Whether you’ve got a dog, cat, or a slew of furry friends roaming around your home, one thing holds true: A happy and healthy pet is one that is cared for with love. Knowing how to meet your pet’s health care needs is one of the essentials of being a good pet owner — but luckily, veterinarians are here to help. Not sure how often you should bathe your pet or when to get him vaccinated? Or are you simply curious as to why your dog eats poop? We’ve gathered the most frequently asked pet health questions — and went straight to the experts for their tips.
No. 1: What Type of Food is Healthiest for Pets?
Any major brand of pet food is fine, says Peter Vyorst, DMV, a veterinarian at the Pet Health Center at North Shore Animal League America in Port Washington, N.Y. “Dry versus wet depends on what the owner and the pet prefer,” Dr. Vyorst says. You should feed puppy or kitten food for the first year and then switch to an adult food.
Look for food that has been certified by the Association of American Feed Control Officials (AAFCO), suggests Gregg Takashima, DVM, president of the American Animal Hospital Association and a practicing veterinarian in Lake Oswego, Ore. This demonstrates that the pet food company is meeting nutritional recommendation standards.
No. 2: How Much Food Does My Pet Need?
“Each pet food is different and each pet is different,” says Christina Buchter, DMV, a veterinarian also with the Pet Health Center at North Shore Animal League America, the world’s largest no-kill animal rescue and adoption organization. “Therefore, you should use the food bag and your pet as a guide.” Keep in mind that the amount of food fed depends on your pet’s lifestyle and metabolism — if you compare two identical healthy pets, the more active pet will need more food. In general, Dr. Buchter says you should feed your pet three times a day until it is 4 months old, and then reduce it to twice daily.
No. 3: Is My Pet Too Plump?
Many pet owners don’t know how to determine if their pet is overweight. “You should be able to feel your pet’s ribs, but also feel a thin fat covering over them. Behind the ribs there should be a waist,” Buchter says. If you think your pet is overweight, try cutting back on its food. Vyorst suggests decreasing the amount you feed by 5 to10 percent. If that doesn’t work, ask your vet about low-calories diets.
No. 4: What Vaccinations Should My Pet Get?
For a healthy pet, Vyorst says vaccinations should be started at 6 weeks of age and given every three weeks until the pet is 4 months old. He says puppies are given DALPP vaccine, which protects against many contagious diseases including hepatitis. A kitten is given FVRCP vaccine to prevent many potentially deadly contagious illnesses. Both puppies and kittens are given a rabies vaccine at 4 months. Puppies also get a vaccine to guard against kennel cough. Dr. Takashima suggests asking your vet questions about specific shots for your particular pet — the recommendation will depend on where you live, your travel plans, and your lifestyle.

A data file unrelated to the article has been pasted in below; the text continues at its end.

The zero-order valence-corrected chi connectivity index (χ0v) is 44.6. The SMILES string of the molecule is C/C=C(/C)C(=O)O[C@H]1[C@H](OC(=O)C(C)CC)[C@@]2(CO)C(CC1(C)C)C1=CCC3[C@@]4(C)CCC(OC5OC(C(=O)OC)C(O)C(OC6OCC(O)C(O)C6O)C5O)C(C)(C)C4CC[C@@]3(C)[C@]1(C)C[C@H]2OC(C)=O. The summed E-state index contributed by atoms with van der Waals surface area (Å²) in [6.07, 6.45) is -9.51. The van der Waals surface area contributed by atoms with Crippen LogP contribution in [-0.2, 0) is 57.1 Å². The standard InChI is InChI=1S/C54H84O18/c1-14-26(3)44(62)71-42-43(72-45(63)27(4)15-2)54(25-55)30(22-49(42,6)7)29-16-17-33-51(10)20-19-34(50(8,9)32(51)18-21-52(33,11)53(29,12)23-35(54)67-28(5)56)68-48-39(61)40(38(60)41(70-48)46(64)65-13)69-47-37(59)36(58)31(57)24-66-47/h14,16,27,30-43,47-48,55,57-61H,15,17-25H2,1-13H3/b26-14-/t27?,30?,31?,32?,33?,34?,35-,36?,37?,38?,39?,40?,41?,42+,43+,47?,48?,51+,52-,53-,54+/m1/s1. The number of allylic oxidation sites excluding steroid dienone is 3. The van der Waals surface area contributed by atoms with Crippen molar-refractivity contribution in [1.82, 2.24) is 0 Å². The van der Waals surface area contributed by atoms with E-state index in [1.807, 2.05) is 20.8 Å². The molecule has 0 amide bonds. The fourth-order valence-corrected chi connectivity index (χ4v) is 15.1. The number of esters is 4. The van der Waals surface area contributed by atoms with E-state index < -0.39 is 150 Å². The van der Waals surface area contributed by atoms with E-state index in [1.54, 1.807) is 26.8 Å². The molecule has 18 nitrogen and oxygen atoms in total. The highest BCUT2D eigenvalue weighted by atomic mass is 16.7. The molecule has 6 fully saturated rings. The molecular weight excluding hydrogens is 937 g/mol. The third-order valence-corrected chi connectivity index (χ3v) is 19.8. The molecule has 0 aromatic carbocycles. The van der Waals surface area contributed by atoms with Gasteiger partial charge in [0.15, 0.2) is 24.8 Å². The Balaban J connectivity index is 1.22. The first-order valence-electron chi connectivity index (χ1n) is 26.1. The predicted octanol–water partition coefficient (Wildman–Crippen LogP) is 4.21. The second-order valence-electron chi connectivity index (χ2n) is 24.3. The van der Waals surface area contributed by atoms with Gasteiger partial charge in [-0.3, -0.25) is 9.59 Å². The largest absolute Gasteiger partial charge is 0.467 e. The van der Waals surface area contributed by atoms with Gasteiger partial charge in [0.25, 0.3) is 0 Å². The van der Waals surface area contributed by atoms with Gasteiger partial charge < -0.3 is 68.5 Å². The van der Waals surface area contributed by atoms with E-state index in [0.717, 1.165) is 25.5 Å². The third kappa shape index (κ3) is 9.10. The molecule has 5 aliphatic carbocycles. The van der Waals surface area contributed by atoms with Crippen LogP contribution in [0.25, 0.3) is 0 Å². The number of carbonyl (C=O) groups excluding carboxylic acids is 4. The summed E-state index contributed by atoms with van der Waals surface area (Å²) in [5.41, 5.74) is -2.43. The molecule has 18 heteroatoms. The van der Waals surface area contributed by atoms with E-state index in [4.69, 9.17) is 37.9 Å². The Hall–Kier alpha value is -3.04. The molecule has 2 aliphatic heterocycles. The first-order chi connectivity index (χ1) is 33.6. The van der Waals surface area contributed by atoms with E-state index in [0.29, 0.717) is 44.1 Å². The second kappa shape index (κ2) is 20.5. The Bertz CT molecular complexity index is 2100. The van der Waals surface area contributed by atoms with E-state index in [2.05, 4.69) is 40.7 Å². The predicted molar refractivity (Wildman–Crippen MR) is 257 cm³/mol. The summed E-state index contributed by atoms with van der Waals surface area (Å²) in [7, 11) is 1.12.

No. 5: Can My Puppy Go Outside Yet?
“It is safest to wait until the puppy has finished the series of vaccinations before letting it go outside,” Vyorst says. That is usually at 4 months old.
No. 6: Should I Brush My Pet’s Teeth?
Poor pet dental hygiene can cause gum disease and that, Vyorst says, makes dogs and cats more prone to heart and kidney disease. A professional dental cleaning under anesthesia will remove plaque and tartar. Regular brushing will keep the tartar from coming back. “Two to three times weekly is a good goal to aim for,” says Buchter. If your pet does not tolerate brushing, there are dental chews and special diets available.
No. 7: What’s the Scoop on Flea, Tick, and Heartworm Medicine?
Takashima and Vyorst generally recommend using this triple protection (against fleas, ticks, and heartworms) all year-round. But Takashima adds that where you live and your lifestyle will determine your pet’s individual medication plan.
No. 8: How Often Should I Bathe My Pet?
Most dogs without a skin condition don’t need a bath more than once a month, says Buchter. In fact, bathing your dog more than once a week could cause dry skin. But be sure to clean your pet’s ears more often to prevent infection — once or twice a week is recommended, depending on the amount of dirt or wax you find. Vyorst advises using your finger and a piece of gauze and any major brand of ear cleaner.
No. 9: Why Does My Pet Eat Poop?
This habit may turn your stomach, but it could be just that — a habit, says Takashima. Your dog or cat could also be doing it out of boredom or just have a huge appetite. Generally speaking, a pet isn’t eating feces because he’s missing an essential nutrient. “Perfectly healthy pets with no deficiencies will often do this,” he says. It’s best to discourage the behavior because “it is one way of introducing parasites, not to mention the bacteria.”
No. 10: Can My Pet Make Me Sick?
“In general, if your pet has a cold, or if you do, you cannot transfer it to each other,” Buchter says. However, she notes, there are a few conditions, including intestinal parasites and skin diseases, that could be transferred to people.
The most common question Takashima receives: Isn’t my dog or cat the best you’ve ever seen? “The answer is always … of course!” he says.